The Big Tunnel in Summer
When railroads were introduced into Lawrence County, the hills presented quite a challenge. Rather than go around one such hill located between Tunnelton and Ft. Ritner, the O&M (Ohio & Mississippi Railway) made the decision to tunnel through, thereby saving about eight miles of track. The hill became known as Tunnel Hill. The resulting tunnel was a 1750 foot-long, man-made cave carved through the solid rock of the hill and appropriately named The Big Tunnel. It is located approximately three miles southeast of Tunnelton on River Road.
The first train to pass through the Big Tunnel ceremoniously left Ft. Ritner on the morning of October 6, 1856, and included a flat car carrying several young ladies in fine white dresses. It was a memorable inaugural run and not without incident, for halfway through the tunnel the train stalled and had to be pulled out by mules. It was necessary for the passengers to walk out, and, as one might expect, the smoke and soot had ruined everyone's fine clothes. That did not dampen the enthusiasm, however, because people reportedly crowded around each entrance for many days after to watch the rail cars go through.
The Big Tunnel did present some danger for the trains because rocks would loosen and fall from the top of the tunnel down onto the tracks. There were accidents; a passenger train derailed and the cars telescoped inside the tunnel. So the railroad employed a watchman to walk through the tunnel and clear the tracks of fallen rock after every train passed through. About forty years after it was built, however, the entire tunnel was lined with brick and that ended the problems in The Big Tunnel.
The Big Tunnel has fostered local legends and rituals for generations since its construction. Some people reportedly have seen the "ghost of the tunnel" or at least felt his ghostly presence. Long ago a man named Henry Dixon was murdered, and his body was reportedly placed in the tunnel so a passing train would erase any evidence in the crime, which it apparently did, for although almost everyone knew who murdered Dixon at the time, no one could prove it. So for generations now, the ghost has been walking the tunnel or the hillside, carrying a lantern in one hand and his head in the other.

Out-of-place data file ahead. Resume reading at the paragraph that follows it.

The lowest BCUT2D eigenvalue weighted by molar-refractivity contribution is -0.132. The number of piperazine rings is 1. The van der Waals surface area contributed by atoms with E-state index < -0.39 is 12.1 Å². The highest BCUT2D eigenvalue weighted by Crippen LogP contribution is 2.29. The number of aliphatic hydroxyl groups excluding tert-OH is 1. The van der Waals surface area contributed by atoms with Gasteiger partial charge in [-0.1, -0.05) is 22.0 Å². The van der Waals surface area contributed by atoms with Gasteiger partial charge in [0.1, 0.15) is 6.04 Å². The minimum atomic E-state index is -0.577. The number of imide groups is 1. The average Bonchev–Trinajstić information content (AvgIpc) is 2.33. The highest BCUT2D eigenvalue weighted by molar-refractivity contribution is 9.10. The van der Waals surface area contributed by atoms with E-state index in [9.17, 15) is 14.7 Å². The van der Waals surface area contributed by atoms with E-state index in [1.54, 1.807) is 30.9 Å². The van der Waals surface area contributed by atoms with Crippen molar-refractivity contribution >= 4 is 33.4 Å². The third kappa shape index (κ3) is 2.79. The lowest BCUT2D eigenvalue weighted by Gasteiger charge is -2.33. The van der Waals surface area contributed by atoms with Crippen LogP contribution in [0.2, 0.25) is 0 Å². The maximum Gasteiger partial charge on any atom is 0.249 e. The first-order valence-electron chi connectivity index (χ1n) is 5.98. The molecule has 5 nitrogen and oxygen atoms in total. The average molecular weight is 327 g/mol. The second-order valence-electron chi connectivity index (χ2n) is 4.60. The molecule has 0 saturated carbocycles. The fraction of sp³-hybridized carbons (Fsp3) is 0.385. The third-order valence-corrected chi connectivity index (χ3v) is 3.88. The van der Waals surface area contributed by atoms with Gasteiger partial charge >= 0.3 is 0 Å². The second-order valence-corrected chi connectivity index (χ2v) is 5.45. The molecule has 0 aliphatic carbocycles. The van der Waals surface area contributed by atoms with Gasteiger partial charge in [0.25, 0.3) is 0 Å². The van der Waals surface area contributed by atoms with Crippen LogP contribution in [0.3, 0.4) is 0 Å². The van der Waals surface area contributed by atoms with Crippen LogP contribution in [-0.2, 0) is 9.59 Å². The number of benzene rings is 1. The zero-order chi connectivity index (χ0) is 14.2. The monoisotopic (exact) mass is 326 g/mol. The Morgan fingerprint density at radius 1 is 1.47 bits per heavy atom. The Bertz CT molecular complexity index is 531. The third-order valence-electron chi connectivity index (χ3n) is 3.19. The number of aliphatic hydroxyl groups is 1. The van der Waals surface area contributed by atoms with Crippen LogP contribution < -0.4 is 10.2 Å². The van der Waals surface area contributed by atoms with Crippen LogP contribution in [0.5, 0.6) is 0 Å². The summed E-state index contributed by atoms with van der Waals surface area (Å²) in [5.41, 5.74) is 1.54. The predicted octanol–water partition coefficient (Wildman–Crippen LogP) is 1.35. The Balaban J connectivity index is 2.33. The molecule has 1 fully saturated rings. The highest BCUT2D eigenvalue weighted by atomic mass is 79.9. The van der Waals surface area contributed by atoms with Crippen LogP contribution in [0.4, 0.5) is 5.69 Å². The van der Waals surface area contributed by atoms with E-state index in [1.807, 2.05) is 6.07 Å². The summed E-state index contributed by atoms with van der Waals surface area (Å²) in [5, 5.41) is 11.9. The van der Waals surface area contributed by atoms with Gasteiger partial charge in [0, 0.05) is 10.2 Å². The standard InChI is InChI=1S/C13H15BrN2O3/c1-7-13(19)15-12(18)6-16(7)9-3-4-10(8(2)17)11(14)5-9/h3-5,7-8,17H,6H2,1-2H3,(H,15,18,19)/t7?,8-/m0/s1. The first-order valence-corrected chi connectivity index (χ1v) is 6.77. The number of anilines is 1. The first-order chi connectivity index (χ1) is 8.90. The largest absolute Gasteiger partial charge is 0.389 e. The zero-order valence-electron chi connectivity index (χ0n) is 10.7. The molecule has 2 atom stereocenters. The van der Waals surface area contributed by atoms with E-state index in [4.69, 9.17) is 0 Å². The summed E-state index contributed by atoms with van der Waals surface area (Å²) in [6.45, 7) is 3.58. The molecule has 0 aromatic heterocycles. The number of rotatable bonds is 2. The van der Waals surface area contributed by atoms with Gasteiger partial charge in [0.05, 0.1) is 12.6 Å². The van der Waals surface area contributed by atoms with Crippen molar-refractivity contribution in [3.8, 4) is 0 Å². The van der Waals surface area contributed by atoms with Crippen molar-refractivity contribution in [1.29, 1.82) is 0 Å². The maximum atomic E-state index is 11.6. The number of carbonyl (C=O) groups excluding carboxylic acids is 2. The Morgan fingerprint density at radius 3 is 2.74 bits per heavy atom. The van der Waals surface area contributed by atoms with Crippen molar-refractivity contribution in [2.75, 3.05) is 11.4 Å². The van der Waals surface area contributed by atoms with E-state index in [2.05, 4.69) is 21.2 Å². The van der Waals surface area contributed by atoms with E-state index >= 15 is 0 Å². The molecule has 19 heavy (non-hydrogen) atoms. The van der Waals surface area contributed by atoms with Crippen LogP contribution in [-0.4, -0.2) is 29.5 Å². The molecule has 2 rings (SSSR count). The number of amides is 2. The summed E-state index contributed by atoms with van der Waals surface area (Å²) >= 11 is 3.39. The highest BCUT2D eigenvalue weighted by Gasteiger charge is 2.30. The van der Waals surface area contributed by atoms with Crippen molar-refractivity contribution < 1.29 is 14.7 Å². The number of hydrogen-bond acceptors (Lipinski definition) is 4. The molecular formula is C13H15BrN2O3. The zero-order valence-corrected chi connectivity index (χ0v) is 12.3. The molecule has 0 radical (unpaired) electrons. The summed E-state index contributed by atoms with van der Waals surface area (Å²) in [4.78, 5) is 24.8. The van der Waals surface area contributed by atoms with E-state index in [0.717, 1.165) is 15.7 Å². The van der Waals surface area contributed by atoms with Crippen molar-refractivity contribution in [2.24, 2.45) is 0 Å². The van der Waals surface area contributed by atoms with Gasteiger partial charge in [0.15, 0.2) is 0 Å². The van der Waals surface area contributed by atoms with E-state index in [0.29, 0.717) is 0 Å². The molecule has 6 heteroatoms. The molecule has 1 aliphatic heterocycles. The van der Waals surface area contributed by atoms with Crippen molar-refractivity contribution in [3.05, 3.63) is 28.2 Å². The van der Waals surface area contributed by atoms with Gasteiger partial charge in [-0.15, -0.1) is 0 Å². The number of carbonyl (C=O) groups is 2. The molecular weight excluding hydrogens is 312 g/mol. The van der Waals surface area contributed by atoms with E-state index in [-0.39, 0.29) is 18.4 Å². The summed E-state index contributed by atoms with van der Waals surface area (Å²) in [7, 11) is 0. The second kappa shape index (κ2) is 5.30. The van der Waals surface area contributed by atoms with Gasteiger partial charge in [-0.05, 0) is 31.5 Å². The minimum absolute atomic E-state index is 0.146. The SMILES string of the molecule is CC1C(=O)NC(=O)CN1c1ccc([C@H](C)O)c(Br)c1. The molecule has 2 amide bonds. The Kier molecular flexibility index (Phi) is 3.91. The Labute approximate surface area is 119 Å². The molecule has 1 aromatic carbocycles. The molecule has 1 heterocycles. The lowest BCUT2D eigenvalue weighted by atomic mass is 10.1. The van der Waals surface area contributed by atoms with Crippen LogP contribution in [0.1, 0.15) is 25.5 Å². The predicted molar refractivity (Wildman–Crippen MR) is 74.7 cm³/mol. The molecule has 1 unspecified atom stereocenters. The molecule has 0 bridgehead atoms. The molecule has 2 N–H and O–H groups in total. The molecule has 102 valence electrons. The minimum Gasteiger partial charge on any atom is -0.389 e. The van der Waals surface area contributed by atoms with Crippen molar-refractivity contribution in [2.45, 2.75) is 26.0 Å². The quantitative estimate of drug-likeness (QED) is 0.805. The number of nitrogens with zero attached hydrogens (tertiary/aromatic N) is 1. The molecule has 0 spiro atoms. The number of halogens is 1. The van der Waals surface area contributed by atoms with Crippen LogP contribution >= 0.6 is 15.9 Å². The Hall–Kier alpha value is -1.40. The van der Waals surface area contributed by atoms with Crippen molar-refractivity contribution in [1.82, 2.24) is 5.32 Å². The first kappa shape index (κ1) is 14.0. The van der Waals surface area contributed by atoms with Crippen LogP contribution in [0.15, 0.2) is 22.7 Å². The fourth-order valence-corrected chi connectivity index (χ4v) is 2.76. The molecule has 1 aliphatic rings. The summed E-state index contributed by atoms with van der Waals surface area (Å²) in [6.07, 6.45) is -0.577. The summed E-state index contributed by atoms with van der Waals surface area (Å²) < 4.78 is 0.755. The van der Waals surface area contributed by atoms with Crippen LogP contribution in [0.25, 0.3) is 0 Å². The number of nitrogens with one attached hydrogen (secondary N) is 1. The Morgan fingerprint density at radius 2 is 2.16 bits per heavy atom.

Today not as many trains pass through The Big Tunnel as in years past, but the interior is just as long and as dark as it was when it was built in 1856. It is still exciting and makes one's heart pound to see a train emerge from the tunnel. Unfortunately, the brick is now covered by graffiti since many of the younger generation think they must make their marks for posterity by painting names, slogans, pictures, and often disgusting things anywhere they can; and the area tends to be littered with cans and bottles. There are still doorway-like indentations in the walls in which to huddle when a train does come through, although you may have to share it with a painted skeleton. You may still hear the ghostly footsteps behind you or possibly feel something lightly brush by your shoulder as you reach the point of total darkness just before you finally see the light at the end of the tunnel! The legends and the stories of The Big Tunnel will continue to intrigue for generations to come!
Best Viewed LARGE